When cosmic rays crash into Earth's atmosphere, they produce a spray of secondary particles that is most intense at the entrance to the stratosphere.
Physicists Eric Reneger and Georg Pfotzer discovered the maximum using balloons in the 1930s and it is what we are measuring today.
The answer is "yes." Unlike sprites, which flicker so rapidly that they are difficult to see with the unaided eye.
Gigantic Jets can lasts for hundreds of milliseconds, long enough for human eyes to register their purple glow.
These energies span the range of medical X-ray machines and airport security scanners.
These balloons are equipped with radiation sensors that detect cosmic rays, a surprisingly "down to Earth" form of space weather.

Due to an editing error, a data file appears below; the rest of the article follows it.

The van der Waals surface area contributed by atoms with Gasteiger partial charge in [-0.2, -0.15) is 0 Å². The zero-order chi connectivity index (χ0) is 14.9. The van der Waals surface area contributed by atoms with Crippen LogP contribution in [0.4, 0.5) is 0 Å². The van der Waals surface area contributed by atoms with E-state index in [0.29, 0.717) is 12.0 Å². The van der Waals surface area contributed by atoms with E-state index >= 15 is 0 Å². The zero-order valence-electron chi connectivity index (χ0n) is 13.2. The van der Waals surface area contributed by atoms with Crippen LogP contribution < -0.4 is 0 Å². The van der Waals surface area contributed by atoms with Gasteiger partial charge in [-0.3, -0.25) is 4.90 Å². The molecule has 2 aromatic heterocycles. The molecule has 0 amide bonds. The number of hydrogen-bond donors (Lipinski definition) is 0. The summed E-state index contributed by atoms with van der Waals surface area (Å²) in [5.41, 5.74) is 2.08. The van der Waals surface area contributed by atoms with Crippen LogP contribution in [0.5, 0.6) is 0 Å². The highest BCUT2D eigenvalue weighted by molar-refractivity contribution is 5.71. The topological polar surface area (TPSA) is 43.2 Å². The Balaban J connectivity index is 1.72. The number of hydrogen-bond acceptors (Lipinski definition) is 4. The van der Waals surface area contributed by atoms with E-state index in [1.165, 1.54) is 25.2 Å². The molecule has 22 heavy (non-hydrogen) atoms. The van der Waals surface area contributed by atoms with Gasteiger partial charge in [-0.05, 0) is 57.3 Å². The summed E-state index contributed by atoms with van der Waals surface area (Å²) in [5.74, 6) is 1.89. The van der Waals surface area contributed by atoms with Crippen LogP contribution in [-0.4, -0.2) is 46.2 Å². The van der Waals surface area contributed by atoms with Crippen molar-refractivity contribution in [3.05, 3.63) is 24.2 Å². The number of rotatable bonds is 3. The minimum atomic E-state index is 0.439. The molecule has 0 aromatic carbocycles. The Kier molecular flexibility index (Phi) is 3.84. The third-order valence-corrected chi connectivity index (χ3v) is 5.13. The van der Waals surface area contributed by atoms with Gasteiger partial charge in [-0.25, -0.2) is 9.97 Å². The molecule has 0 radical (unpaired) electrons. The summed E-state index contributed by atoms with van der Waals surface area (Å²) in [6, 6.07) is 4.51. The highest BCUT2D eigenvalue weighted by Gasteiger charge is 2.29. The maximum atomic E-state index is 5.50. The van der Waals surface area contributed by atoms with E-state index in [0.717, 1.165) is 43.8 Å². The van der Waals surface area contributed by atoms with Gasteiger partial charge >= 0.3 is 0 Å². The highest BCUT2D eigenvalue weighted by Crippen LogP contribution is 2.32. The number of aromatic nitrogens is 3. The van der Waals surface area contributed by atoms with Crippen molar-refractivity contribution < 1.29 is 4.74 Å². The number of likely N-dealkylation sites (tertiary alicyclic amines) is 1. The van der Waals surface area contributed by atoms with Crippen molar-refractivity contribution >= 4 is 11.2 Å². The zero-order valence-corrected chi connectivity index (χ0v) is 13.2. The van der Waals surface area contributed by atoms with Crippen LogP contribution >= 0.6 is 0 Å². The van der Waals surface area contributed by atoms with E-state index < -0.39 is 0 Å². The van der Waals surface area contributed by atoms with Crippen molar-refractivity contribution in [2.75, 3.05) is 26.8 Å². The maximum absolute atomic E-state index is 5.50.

Cosmic rays can seed clouds, trigger lightning, and penetrate commercial airplanes.
"It looks like it may have reached as high as 90 km above the ground." "Gigantic Jets are much more rare than sprites," says van der Velde.
"While sprites were discovered in 1989 and have since been photographed by the thousands, it was not until 2001-2002 that Gigantic Jets were first recorded from Puerto Rico and Taiwan." Only dozens of Gigantic Jets have ever been photographed.